Once the border and liner are ready, the rink can be flooded. The time it takes to fill the rink will vary depending on the size. The freeze time will also depend on the volume of water and the overall weather conditions. For a solid freeze, one National Hockey League team recommends freezing your rink when the ambient temperature is between 14 to -4 degrees Fahrenheit or -10 to -20 degrees Celsius for several days. Ice rink builders recommend spraying thin layers of water over the entire rink rather than allowing it to gather in a large pool. 

7. Maintain the rink

Frequent skating causes chips in the ice and may even crack it. Periodically flood the rink with additional water to ensure the ice remains at least 3 inches thick. Adding a new layer of water with a floor squeegee can also help fill in holes and cracks. After a snowfall, use a lightweight plastic or push-style snow shovel or broom to clean the ice surface. 

8. Dismantling the rink

Taking apart the rink is simple when the season is over. First, unclamp the liner, unscrew the frame and either roll up the liner or throw it away, depending on its condition. You may also be able to reuse the framing lumber, plywood or PVC the following winter. 

9. Draining the water 

Remove the boards and liner when temperatures start warming in later winter or early spring to avoid damaging grass or the surface underneath the rink. After the ice melts, you can drain the area with a siphon or a submersible pump. You can also cut small holes in the liner to help it drain.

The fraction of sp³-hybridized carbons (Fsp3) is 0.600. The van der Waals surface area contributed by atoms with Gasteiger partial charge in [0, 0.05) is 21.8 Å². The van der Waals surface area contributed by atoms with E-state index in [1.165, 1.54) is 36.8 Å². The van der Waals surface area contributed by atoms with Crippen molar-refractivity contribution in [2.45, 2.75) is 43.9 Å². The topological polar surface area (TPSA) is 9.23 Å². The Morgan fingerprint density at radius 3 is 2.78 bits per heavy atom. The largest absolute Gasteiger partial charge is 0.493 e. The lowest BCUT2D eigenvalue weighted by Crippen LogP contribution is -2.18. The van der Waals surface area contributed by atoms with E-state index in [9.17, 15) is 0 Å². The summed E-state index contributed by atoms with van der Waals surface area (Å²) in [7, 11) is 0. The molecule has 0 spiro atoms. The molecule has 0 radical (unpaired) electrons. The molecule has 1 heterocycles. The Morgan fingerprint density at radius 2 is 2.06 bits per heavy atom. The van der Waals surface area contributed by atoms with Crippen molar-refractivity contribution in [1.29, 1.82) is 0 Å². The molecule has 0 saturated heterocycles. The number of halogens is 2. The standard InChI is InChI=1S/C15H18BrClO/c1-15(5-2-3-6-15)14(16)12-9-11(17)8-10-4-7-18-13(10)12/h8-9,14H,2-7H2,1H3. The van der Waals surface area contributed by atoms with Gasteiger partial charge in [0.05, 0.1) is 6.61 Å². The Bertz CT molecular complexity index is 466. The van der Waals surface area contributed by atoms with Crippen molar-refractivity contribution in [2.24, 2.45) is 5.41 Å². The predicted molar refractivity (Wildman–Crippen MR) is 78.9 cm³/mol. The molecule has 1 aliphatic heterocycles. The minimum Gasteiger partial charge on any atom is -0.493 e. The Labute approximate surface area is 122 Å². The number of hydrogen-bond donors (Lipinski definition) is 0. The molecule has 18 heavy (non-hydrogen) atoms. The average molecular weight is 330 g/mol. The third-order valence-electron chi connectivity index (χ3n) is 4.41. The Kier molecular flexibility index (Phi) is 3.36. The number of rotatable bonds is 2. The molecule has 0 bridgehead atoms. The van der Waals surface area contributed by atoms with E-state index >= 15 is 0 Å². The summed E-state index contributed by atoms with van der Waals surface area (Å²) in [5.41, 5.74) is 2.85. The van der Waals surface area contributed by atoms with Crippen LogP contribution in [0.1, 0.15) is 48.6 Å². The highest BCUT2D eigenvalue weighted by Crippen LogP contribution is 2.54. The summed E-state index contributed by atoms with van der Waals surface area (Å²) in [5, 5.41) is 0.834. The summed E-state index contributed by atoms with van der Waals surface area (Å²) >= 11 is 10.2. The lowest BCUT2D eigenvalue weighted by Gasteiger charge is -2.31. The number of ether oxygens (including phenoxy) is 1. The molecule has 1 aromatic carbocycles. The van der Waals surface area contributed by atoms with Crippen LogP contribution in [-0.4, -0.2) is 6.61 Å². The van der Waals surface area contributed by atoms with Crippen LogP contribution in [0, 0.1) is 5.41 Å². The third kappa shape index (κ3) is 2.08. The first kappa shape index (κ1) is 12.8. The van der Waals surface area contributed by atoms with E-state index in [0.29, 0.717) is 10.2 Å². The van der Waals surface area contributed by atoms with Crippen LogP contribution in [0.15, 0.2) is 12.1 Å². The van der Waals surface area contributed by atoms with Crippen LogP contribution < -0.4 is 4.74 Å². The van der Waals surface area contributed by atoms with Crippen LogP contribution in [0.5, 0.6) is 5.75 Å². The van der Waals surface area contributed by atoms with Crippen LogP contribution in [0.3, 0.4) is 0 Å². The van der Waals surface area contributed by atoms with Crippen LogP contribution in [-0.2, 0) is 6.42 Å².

Frequently Asked Questions

Q: What tools are recommended for building an outdoor ice rink?

A: Tool and supplies will vary depending on the design and layout of your rink. The following list provides some general recommendations that can help with your project:

  • Construction lumber, plywood or PVC pipe depending on the rink design
  • Waterproof tarp or plastic sheeting
  • String or line level 
  • Tape measure
  • Masons line or twine
  • Galvanized brackets
  • Corrosion-resistant screws
  • Anchors or stakes
  • Garden hose
  • Shovel, snow pusher or broom
  • Floor squeegee
  • Hammer
  • Cordless impact driver or screw gun
  • Stapler
  • Spray paint and marking tools


Q: Is it better to make ice with cold or warm water?

A: Depending on the temperature, warm or cold water is suitable for making ice. One National Hockey League team recommends using warm water for best results when the temperature is colder than -4 Fahrenheit or -20 Celsius.

The information contained in this article is intended for general information purposes only and is based on information available as of the initial date of publication. No representation is made that the information or references are complete or remain current. This article is not a substitute for review of current applicable government regulations, industry standards, or other standards specific to your business and/or activities and should not be construed as legal advice or opinion. Readers with specific questions should refer to the applicable standards or consult with an attorney.